A: The number of patients who had stage migration in different subcategories. B: Survival curves showed different prognostic outcomes among patients with pN1a, pN1b, pN2a, and pN2b (P<0.001). C: Survival curves showed different prognostic outcomes among patients with npN1a, npN1b, npN2a, and npN2b (P<0.001).

doi:10.1371/journal.pone.0034087.g001

Univariate analysis showed that the pN category, npN category, TNM classification and nTNM classification were significantly correlated with prognosis (P<0.001 for all) (Table 1). The variables pN and npN categories were highly correlated due to the fact that the npN category can be considered as an adjusted classification of the pN category. Therefore, multivariable models for the 513 patients were calculated separately for each variable to avoid bias in the estimation of variable effects (Table 2, 3). As shown in Tables 2 and 3, both the pN category and npN category were identified as independent prognostic factors by multivariate analyses (P<0.001 for both).

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Table 2. Multivariate Analysis (Cox Proportional Hazard Model) of Prognostic Factors for 513 Patients with the pN category.

doi:10.1371/journal.pone.0034087.t002

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Table 3. Multivariate Analysis (Cox Proportional Hazard Model) of Prognostic Factors for 513 Patients with the npNa category.

doi:10.1371/journal.pone.0034087.t003

Next, the pN category, TNM classification, npN category and nTNM classification were measured by Harrell's C statistic to identify which has a superior predictive capacity. The results indicated that the npN category (Harrell's C = 0.6309; 95% CI:0.5939–0.6680) was superior to the pN category (Harrell's C = 0.6197; 95% CI:0.5821–0.6573). Additionally, between the TNM classification (Harrell's C = 0.6187; 95% CI:0.5868–0.6507) and the nTNM classification (Harrell's C = 0.6286; 95% CI:0.5960–0.6611), the latter was regarded as the perfect predictive parameter.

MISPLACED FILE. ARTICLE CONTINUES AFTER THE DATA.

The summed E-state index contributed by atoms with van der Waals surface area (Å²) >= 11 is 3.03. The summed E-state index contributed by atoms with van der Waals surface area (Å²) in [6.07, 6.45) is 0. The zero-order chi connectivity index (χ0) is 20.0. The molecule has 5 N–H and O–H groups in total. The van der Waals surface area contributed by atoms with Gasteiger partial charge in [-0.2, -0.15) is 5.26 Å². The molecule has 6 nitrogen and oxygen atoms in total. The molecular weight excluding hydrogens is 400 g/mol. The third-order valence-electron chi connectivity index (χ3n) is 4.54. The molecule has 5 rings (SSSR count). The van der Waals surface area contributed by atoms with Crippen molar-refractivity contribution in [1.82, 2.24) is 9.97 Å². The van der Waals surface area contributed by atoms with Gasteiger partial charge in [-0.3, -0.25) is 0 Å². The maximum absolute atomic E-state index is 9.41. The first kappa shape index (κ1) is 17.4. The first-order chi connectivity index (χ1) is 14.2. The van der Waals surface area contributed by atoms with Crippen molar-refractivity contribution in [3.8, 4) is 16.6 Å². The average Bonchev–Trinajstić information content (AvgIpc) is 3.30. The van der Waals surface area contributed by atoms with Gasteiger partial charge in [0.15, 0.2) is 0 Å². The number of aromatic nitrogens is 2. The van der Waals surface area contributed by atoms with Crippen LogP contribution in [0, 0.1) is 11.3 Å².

To study whether one TD carries the same weight as one positive lymph node in terms of patient prognosis, we focused on the patients with pure positive lymph nodes (without TDs) and compared the survival of patients with the number of TDs plus the number of LNM to patients with the same npN of pure positive lymph nodes only. The results showed no prognostic heterogeneity (Fig. 2, P>0.05).

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Figure 2. Survival curves of patients with or without TDs in the same npN categories.

A: Survival curves showed similar prognostic outcomes between patients with or without TDs in npN1b (p = 0.297). B: Survival curves showed similar prognostic outcomes between patients with or without TDs in npN2a (p = 0.742). C: Survival curves showed similar prognostic outcomes between patients with or without TDs in npN2b (p = 0.402).

doi:10.1371/journal.pone.0034087.g002

Discussion

Tumor deposits were first described by Gabriel et al in 1935, who concluded that these phenomena were the result of vascular tumor dissemination [17]. Since then, TDs in adjacent adipose tissue have become a well-known feature of colorectal cancer, and many studies have investigated the clinical significance of TDs in patients with colorectal cancer [8][10]. A meta-analysis of the survival of 3714 colorectal cancer patients confirmed the correlation of TDs with adverse prognosis, including increased local recurrence rates and increased development of distant metastasis [8]. Some authors have suggested that survival of the patients with such lesions is significantly lower compared to those without TDs [8], [11], [18]. Moreover, it has been reported that an increasing number and diameter of TDs are highly associated with an even worse clinical outcome [11], [18], [19]. Therefore, it is clear that TDs play an important role in the prognosis of colorectal cancer. In the present study, we examined the 5-year survival of patients according to clinical variables by univariate analysis. Not surprisingly, the presence of TDs was an important prognostic predictor in colorectal cancer. The postoperative 5-year survival of patients with and without TDs was 33% and 52.9%, respectively, and the former had a worse disease-free survival compared with TD-negative patients. We concluded that TDs could be potentially regarded as an adverse prognostic factor in colorectal cancer. This is consistent with previous reports that TDs exhibit a strong correlation with cancer aggressiveness [8], [11], [18].